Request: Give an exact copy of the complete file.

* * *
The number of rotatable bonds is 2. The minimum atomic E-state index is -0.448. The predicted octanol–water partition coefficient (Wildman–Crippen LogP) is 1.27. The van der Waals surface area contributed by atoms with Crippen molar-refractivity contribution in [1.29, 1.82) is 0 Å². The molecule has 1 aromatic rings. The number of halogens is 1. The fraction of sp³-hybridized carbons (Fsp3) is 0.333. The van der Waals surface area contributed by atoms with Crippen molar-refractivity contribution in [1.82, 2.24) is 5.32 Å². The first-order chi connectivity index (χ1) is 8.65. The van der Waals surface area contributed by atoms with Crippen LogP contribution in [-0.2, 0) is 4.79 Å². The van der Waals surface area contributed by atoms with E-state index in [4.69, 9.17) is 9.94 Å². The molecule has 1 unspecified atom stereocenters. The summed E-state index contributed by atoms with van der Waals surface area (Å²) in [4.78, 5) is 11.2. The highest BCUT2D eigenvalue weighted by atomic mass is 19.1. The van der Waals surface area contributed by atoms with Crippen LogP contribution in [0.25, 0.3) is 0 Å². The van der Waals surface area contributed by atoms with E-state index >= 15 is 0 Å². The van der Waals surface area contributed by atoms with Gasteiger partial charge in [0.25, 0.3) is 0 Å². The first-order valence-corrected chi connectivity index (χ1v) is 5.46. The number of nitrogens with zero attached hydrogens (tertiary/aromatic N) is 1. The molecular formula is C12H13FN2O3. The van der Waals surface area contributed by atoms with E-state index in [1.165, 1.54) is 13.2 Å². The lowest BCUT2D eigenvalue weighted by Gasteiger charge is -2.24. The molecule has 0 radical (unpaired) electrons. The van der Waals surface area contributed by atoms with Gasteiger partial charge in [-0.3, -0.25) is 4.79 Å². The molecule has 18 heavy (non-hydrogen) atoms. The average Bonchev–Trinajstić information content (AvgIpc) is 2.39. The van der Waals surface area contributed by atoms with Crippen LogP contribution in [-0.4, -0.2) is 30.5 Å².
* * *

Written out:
The number of rotatable bonds is 2. The minimum atomic E-state index is -0.448. The predicted octanol–water partition coefficient (Wildman–Crippen LogP) is 1.27. The van der Waals surface area contributed by atoms with Crippen molar-refractivity contribution in [1.29, 1.82) is 0 Å². The molecule has 1 aromatic rings. The number of halogens is 1. The fraction of sp³-hybridized carbons (Fsp3) is 0.333. The van der Waals surface area contributed by atoms with Crippen molar-refractivity contribution in [1.82, 2.24) is 5.32 Å². The first-order chi connectivity index (χ1) is 8.65. The van der Waals surface area contributed by atoms with Crippen LogP contribution in [-0.2, 0) is 4.79 Å². The van der Waals surface area contributed by atoms with E-state index in [4.69, 9.17) is 9.94 Å². The molecule has 1 unspecified atom stereocenters. The summed E-state index contributed by atoms with van der Waals surface area (Å²) in [4.78, 5) is 11.2. The highest BCUT2D eigenvalue weighted by atomic mass is 19.1. The van der Waals surface area contributed by atoms with Crippen LogP contribution in [0.25, 0.3) is 0 Å². The van der Waals surface area contributed by atoms with E-state index >= 15 is 0 Å². The van der Waals surface area contributed by atoms with Gasteiger partial charge in [0.25, 0.3) is 0 Å². The first-order valence-corrected chi connectivity index (χ1v) is 5.46. The number of nitrogens with zero attached hydrogens (tertiary/aromatic N) is 1. The molecular formula is C12H13FN2O3. The van der Waals surface area contributed by atoms with E-state index in [1.165, 1.54) is 13.2 Å². The lowest BCUT2D eigenvalue weighted by Gasteiger charge is -2.24. The molecule has 0 radical (unpaired) electrons. The van der Waals surface area contributed by atoms with Gasteiger partial charge in [-0.3, -0.25) is 4.79 Å². The molecule has 18 heavy (non-hydrogen) atoms. The average Bonchev–Trinajstić information content (AvgIpc) is 2.39. The van der Waals surface area contributed by atoms with Crippen LogP contribution in [-0.4, -0.2) is 30.5 Å².